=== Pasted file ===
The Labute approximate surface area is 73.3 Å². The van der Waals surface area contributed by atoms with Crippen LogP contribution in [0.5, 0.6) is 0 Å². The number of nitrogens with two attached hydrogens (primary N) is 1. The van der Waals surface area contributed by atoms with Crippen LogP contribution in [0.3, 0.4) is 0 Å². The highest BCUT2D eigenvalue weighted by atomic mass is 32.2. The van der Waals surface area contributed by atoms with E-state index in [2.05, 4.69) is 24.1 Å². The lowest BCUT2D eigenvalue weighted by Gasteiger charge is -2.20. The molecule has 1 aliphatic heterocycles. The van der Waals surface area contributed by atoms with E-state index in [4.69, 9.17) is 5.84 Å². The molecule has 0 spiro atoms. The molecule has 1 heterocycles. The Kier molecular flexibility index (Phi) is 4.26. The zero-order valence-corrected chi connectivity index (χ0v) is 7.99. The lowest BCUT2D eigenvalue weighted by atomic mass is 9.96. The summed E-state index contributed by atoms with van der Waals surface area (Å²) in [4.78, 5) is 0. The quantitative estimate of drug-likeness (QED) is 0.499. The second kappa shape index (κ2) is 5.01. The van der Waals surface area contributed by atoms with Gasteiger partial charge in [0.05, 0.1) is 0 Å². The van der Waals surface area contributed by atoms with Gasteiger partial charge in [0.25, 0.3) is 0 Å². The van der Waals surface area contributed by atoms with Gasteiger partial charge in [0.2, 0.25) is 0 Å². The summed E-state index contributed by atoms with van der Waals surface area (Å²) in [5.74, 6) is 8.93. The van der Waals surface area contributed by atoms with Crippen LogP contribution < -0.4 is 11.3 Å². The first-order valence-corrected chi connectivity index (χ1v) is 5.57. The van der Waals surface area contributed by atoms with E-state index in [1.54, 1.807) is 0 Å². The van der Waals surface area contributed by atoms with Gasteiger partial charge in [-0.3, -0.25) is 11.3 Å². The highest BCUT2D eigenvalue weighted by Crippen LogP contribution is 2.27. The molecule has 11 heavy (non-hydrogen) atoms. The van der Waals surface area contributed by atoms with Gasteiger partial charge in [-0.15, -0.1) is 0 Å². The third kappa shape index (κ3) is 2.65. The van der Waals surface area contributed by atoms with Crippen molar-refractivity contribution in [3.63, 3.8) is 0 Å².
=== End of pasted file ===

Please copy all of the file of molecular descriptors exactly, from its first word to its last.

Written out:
The Labute approximate surface area is 73.3 Å². The van der Waals surface area contributed by atoms with Crippen LogP contribution in [0.5, 0.6) is 0 Å². The number of nitrogens with two attached hydrogens (primary N) is 1. The van der Waals surface area contributed by atoms with Crippen LogP contribution in [0.3, 0.4) is 0 Å². The highest BCUT2D eigenvalue weighted by atomic mass is 32.2. The van der Waals surface area contributed by atoms with E-state index in [2.05, 4.69) is 24.1 Å². The lowest BCUT2D eigenvalue weighted by Gasteiger charge is -2.20. The molecule has 1 aliphatic heterocycles. The van der Waals surface area contributed by atoms with E-state index in [4.69, 9.17) is 5.84 Å². The molecule has 0 spiro atoms. The molecule has 1 heterocycles. The Kier molecular flexibility index (Phi) is 4.26. The zero-order valence-corrected chi connectivity index (χ0v) is 7.99. The lowest BCUT2D eigenvalue weighted by atomic mass is 9.96. The summed E-state index contributed by atoms with van der Waals surface area (Å²) in [4.78, 5) is 0. The quantitative estimate of drug-likeness (QED) is 0.499. The second kappa shape index (κ2) is 5.01. The van der Waals surface area contributed by atoms with Gasteiger partial charge in [0.05, 0.1) is 0 Å². The van der Waals surface area contributed by atoms with Gasteiger partial charge in [0.25, 0.3) is 0 Å². The van der Waals surface area contributed by atoms with Gasteiger partial charge in [0.2, 0.25) is 0 Å². The summed E-state index contributed by atoms with van der Waals surface area (Å²) in [5.74, 6) is 8.93. The van der Waals surface area contributed by atoms with Crippen LogP contribution < -0.4 is 11.3 Å². The first-order valence-corrected chi connectivity index (χ1v) is 5.57. The van der Waals surface area contributed by atoms with E-state index in [1.54, 1.807) is 0 Å². The van der Waals surface area contributed by atoms with Gasteiger partial charge in [-0.3, -0.25) is 11.3 Å². The highest BCUT2D eigenvalue weighted by Crippen LogP contribution is 2.27. The molecule has 11 heavy (non-hydrogen) atoms. The van der Waals surface area contributed by atoms with Gasteiger partial charge in [-0.15, -0.1) is 0 Å². The third kappa shape index (κ3) is 2.65. The van der Waals surface area contributed by atoms with Crippen molar-refractivity contribution in [3.63, 3.8) is 0 Å².